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Briefly about the sea sickness:

Few of the passengers aboard the ships bound for South Australia in 1836 were seasoned sailors. Seasickness was a hazard of sea voyages, even for sailors, and was particularly common in the early part of the passage in the rough English Channel, while sailing through the Bay of Biscay, and during stormy weather. As the [...]

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Posts related to: sea sickness

Week 02 – Storm in the Channel

As February 1836 drew to a close two of the three South Australian Company ships, the John Pirie and the Duke of York, left Gravesend at the mouth of the Thames and began their careful navigation of the English Channel towards the Atlantic Ocean. Poor Captain Morgan continued to be very anxious about his wife, who was due [...]

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Week 10 – fine weather and sea shanties

image of an emigrant's trunk with leather straps and brass fittings

With good sailing conditions at last, both the Duke of York and the John Pirie were making good progress, both heading south off the coast of Africa.  By 30 April the Duke of York sighted the Island of Brava, the southernmost island in the Cape Verde group, off the coast of present day Senegal, while the John Pirie passed [...]

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Week 12 – Crossing the line

1849 sketch of a sailor trying to catch a porpoise while standing on the bowsprit of the ship

As the Duke of York nears the Equator the crew hopes to have a bit of fun. Crossing the Line ceremonies were common on sailing vessels and often involved ‘King Neptune’ coming on board to ‘baptise’ first timers.  Crew members and passengers might be ‘shaved’ with big mock razors and all by-standers were often doused with water. But [...]

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Week 13 – tensions reach breaking point

Sketch of the Cygnet at anchorage, Port Augusta, April 1833.

This week we catch up with the Cygnet as it approaches the Equator. A bout of bad weather has seen many of the passengers sick and conditions below deck are foul. Boyle Travers Finniss is impatient with what he sees as the ‘apathy’ of the passengers and decides on a thorough clean up, despite the reluctance [...]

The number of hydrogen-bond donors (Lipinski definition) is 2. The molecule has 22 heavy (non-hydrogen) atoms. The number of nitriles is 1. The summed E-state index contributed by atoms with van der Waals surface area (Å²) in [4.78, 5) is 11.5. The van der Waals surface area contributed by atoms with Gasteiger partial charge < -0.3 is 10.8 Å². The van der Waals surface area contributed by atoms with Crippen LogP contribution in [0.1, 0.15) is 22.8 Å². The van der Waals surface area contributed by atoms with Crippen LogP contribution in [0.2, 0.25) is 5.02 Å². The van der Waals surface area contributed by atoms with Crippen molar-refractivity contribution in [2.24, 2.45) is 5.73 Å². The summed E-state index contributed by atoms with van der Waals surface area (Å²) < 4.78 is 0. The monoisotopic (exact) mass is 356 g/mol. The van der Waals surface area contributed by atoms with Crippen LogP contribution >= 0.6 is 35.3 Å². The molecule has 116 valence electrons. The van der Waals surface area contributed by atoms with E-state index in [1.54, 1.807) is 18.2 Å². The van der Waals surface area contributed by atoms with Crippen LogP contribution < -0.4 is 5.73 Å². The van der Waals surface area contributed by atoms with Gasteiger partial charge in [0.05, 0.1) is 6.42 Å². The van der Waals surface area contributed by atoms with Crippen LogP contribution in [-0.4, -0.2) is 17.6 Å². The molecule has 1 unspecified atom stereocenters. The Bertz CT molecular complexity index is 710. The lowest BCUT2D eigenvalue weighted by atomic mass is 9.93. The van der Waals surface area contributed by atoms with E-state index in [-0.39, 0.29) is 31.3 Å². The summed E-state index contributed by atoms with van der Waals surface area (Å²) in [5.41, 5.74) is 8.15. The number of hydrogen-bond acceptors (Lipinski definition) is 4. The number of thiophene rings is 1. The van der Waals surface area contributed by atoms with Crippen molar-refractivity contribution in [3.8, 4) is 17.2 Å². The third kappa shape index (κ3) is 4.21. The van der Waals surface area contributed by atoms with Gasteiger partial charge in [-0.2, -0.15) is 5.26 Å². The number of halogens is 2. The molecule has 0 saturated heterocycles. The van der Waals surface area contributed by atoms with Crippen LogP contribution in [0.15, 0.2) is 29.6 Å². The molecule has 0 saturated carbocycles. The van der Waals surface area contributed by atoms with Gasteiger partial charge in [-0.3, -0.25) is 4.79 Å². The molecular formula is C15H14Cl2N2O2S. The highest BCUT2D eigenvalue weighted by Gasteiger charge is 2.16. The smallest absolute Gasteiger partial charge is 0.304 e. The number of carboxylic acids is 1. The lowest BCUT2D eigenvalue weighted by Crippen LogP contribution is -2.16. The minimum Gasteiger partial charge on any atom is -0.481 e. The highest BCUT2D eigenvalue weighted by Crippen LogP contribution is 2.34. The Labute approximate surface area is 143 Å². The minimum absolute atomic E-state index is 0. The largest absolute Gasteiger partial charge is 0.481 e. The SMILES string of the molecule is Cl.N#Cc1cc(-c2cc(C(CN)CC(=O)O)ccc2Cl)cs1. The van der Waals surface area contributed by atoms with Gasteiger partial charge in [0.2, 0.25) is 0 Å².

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Week 15 – high drama on the John Pirie

Scene: sunday before a hard gale

  It is a week of high drama on board the John Pirie. First bad weather whips up heavy seas. The passengers all huddle on deck trying vainly to escape the leaks, only to be drenched by a sudden wave that washes right over them. This frightens the ship’s cat so much that he leaps overboard [...]

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Week 20 – infectious disease

The Duke of York is now in the Southern Ocean, making good progress. It is Captain Morgan’s wife’s birthday and he reflects endearingly on his love for her and his happiness in the married state. On board the Africaine Mary Thomas is not so happy, as she struggles to nurse her sick children in the confined intermediate [...]

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Week 22 – all ships underway

Black and white photograph of an 1833 portrait of Robert Gouger.

All of the fleet is finally underway, but it is by no means fair sailing.  The Buffalo sets off hopefully, after much delay, but is soon back in port ahead of an approaching storm.  This week we meet two new informants on the Buffalo – George Stevenson, who is secretary to Governor Hindmarsh and partner [...]

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